On either fence of, “Write what you know,” I tend to lean towards writing about what I don’t know; “Write What Obsesses You,” as Meg Wolitzer describes it.
A year after publishing Creative Doing, and a few years after the initial manuscript, I still pick it up and enjoy flipping through it. Although there are many prompts that I don’t remember off the top of my head, I apply a good many of them—they feel like they’re a core part of me now.
Some people say in order to write a book, you need to live it. While I lived aspects of Creative Doing, the more accurate way to say it would be, the writing process changed me, and that I live the book now. I wrote the book I needed to read, not just in the past, but also in the future.
There’s a next body of work I’m working towards—expectations—that I also feel this way about. The situations I’m in constantly prove that I haven’t mastered my own senses of expectations, confidence, or teamwork yet. This used to discourage me from writing; I’d be a fraud to write on the topic.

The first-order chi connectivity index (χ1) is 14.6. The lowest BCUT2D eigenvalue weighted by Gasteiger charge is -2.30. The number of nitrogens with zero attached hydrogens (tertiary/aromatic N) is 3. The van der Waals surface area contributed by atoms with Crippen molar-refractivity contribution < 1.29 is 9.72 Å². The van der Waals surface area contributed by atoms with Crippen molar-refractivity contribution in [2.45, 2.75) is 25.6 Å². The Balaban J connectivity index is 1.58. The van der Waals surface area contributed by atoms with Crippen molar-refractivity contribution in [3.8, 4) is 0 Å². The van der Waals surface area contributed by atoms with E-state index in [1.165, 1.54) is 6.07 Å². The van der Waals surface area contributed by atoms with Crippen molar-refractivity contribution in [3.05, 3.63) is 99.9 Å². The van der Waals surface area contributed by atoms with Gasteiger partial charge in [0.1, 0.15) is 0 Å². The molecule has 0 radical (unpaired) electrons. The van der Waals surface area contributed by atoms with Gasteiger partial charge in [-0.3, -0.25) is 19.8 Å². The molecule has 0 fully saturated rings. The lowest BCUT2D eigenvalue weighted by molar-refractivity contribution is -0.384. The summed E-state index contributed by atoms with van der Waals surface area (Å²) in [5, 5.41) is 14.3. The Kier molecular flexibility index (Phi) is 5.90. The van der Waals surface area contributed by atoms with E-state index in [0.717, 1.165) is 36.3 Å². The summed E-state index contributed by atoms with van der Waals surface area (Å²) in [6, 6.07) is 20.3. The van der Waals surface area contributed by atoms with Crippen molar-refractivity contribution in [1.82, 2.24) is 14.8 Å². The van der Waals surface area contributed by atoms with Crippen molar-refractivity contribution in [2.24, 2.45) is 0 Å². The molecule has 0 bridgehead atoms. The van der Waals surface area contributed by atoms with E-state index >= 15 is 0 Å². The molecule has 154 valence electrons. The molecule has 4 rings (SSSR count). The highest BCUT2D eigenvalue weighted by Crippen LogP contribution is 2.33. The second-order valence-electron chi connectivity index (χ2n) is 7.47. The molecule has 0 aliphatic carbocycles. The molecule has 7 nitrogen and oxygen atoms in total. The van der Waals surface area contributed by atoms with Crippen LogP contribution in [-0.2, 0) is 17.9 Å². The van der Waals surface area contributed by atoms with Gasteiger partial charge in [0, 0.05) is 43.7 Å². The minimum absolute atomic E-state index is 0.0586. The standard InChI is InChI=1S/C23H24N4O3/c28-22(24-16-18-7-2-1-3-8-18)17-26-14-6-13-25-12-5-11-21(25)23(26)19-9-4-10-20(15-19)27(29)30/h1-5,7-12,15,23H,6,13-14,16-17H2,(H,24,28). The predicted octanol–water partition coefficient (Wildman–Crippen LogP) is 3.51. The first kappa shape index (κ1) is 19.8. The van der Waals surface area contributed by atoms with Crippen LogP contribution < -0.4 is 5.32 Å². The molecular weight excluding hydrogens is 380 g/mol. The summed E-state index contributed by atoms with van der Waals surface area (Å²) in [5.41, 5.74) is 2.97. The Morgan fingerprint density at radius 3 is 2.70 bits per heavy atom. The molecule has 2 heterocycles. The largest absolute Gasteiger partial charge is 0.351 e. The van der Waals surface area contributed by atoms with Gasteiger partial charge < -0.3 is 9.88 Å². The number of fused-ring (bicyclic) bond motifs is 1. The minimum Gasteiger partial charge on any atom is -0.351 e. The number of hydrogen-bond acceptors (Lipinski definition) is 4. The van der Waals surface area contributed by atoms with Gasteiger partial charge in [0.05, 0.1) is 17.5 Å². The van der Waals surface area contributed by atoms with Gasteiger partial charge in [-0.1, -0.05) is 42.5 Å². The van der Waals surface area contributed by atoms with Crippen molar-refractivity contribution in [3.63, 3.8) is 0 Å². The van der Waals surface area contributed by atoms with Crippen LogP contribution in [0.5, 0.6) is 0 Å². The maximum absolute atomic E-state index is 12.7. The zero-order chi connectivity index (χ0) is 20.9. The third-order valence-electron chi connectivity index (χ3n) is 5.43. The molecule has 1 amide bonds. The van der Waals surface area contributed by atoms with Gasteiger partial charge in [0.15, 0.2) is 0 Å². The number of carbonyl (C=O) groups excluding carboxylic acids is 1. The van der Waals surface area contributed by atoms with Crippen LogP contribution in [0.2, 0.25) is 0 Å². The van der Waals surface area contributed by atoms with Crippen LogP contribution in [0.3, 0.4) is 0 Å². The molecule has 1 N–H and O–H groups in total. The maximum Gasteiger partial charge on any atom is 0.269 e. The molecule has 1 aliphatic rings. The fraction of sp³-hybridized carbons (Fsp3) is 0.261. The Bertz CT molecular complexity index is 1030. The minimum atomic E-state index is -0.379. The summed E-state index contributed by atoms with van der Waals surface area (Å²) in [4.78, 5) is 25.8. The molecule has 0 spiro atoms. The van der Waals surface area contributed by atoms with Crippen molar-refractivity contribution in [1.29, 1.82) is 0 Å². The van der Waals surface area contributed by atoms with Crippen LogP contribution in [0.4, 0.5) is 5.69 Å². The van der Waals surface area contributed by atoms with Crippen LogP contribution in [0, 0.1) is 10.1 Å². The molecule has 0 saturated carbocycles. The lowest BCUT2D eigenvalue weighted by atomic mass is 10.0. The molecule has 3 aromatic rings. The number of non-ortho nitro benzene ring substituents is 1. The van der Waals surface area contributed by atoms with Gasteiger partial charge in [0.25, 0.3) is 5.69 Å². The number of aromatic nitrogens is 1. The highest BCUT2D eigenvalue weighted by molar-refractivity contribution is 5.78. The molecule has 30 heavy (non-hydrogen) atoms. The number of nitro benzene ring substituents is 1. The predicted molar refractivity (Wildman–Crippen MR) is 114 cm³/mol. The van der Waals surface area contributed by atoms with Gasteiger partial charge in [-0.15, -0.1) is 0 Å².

And yet, even 50 Cent wrote:
I just didn’t like the idea of presenting myself as an expert on life…. Yes, I’ve been comfortable sharing my successes publicly, but privately I’m sensitive to the fact that those accomplishments haven’t made my life all the way right. There are many things I’ve fucked up: money, relationships, opportunities, friendships…you name it.
I’ve absolutely failed as many times as I’ve succeeded.
After writing one book, I can say that each situation I’m in where I experience failure genuinely feels like an opportunity; it’s a chance to feel the emotion, to more closely meet the reader where they are or will be, makes my book even more applicable. As Robert Greene has said, “It’s all material.” When I first read the phrase, I thought it was smart; now I realize that it’s true. Any moment I experience imposter syndrome, cave into a moment of self-doubt, or want to communicate more clearly, there’s a new idea for the work.
Reading is a decision to change; so is writing. You become what you write about. Choose your post and book topics deliberately and thoughtfully; each one is a building block of your future, both in terms of what you publish, and in terms of how you’re changing your own mind.